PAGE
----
"Likewise, Calling President Obama A 'Spineless, Lying Weasel' Could Engender Memories Of The Days When African-Americans Were Whipped For Lying. And Had Nothing To Eat But Weasels."

How to criticize Obama without being a racist:  a four step guide from the Daily Kos, which is undergoing a series of "purges" due to accusations of racism against members who, three years later, are having second thoughts about Barack Obama.

Short answer: There are ways to criticize Obama without being a racist (as opposed to being called a racist), and there are negative things that one can say about the man that, objectively, are not racist.  We're just not going to tell you what those are.

A sample:

Do keep in mind that positive references based on Obama's race are generally acceptable. We don't have to always talk about Obama in non-racial terms. After all, whenever we speak of the "historic" nature of his Presidency, it's usually an explicit reference to the fact that he is the first black President. Clearly there's nothing wrong with that.

But even that can get dicey, however, because you open the door to a negative race-based criticism. Some have argued that President Obama cannot confront the Republicans the way many of us would like because he can't afford to fall into the "angry black man" trap. Well, OK, but does that mean that those of us who want a "fighter" for our side as President should never consider voting for a black man?

What happens when dissent arises in the midst of a community that, in large part, defines itself by ad hominem attacks on those who disagree with its political views as racist, fascist, and the like?  A community of which a sizeable number are actively hostile to free speech as an ideal?

The results aren't pretty, but they're amusing.

Last 5 posts by Patrick Non-White

Comments

  1. says

    Back in the 60s, when I was at university, the totalitarian nature of the left and its discourse really bothered me. I found that my anger was useless in the face of their absolute certainty that they were right and anyone who disagreed was morally corrupt and politically to the right of Hitler.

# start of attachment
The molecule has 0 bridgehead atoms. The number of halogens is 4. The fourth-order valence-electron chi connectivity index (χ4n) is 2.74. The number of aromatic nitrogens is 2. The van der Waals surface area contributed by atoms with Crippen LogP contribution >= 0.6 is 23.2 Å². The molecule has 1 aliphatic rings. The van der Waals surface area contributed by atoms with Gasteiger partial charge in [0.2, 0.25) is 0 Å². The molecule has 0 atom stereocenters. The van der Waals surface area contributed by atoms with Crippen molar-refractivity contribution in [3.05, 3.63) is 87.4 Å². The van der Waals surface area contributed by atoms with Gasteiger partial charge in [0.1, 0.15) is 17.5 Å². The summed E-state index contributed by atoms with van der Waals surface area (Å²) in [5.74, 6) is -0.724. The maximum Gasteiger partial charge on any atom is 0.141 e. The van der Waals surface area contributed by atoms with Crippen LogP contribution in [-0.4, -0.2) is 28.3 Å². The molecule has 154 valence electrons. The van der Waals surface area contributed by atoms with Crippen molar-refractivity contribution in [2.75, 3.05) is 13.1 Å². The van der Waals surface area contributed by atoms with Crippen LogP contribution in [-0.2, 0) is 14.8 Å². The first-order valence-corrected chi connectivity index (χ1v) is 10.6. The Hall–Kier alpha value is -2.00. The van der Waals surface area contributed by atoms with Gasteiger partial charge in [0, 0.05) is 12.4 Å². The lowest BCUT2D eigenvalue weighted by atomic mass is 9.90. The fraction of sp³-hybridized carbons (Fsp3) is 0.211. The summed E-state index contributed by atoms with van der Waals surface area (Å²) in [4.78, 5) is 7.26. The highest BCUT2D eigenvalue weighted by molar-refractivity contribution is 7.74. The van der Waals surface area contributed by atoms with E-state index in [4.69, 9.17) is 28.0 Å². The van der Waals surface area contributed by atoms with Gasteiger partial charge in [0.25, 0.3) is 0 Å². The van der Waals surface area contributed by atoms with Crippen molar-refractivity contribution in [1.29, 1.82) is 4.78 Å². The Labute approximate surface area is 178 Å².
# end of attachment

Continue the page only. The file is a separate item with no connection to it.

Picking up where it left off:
Then I learned to laugh at it. This was good. Laughing at the morons may introduce its own moral quandary, but it was not only very effective in deflating egos, but also felt quite nice.

  2. PLW says

    Let's give credit where credit's due. Ken has some awesome posts, but Patrick's the genius behind this one.

  3. Richard Hershberger says

    Laughing at DailyKos is easy. It frequently is a clown show. But keep in mind that it is at the far edge of anything that can plausibly be considered mainstream in what passes for the American Left nowadays. Compare this with the clown show that is the Tea Party. Any Republican running for high office has to frantically pretend to be as clownish as they are. A Democrat running for high office may toss a bone in the general direction of the Kos crowd, but they don't rate anything like the level of pandering as do the Tea Party.

  4. mojo says

    "The statement "The President has no balls" is OBVIOUSLY sexist, assuming as it does that those without testicles cannot do a good job."

    Honestly. You couldn't make this stuff up.

  5. Davey says

    I like "asshole". It's equal-opportunity and non-denominational. I settled on that after reading "The No Asshole Rule" by Robert I. Sutton. Based on Sutton's criteria, our President shows signs of being a certified asshole.

  6. Patrick says

    According to linguist George Clinton (c.f. "Theme From the Black Hole"), asshole has racial connotations.

  7. tomd says

    "What happens when dissent arises in the midst of a community that, in large part, defines itself by ad hominem attacks on those who disagree with its political views as racist, fascist, and the like?"

    So they ran an article about how to criticize Obama with out being racist/being accused of racism. OK. Maybe I should read it, but it sounds like a pretty hopeless endeavor.

    (I should note that my guess is that I'm probably as much a leftie as a typical Kos participant, I don't spend any time there – choir preaching isn't very interesting.)

    But here's a parallel: When your political opponents really do widely and endemically use racism to further their political ends, (and some of them probably personally ARE racists), how to you critique their racist methods without being accused of engaging in ad hominem attacks?

    Similarly, when your political opponents really do use slivers of fascism in their politics, how do you point that out without being accused of calling everyone a Nazi?

  8. Patrick says

    when your political opponents really do use slivers of fascism in their politics

    This idea needs elaboration. Could you kindly explain what you mean by a "sliver" of fascism?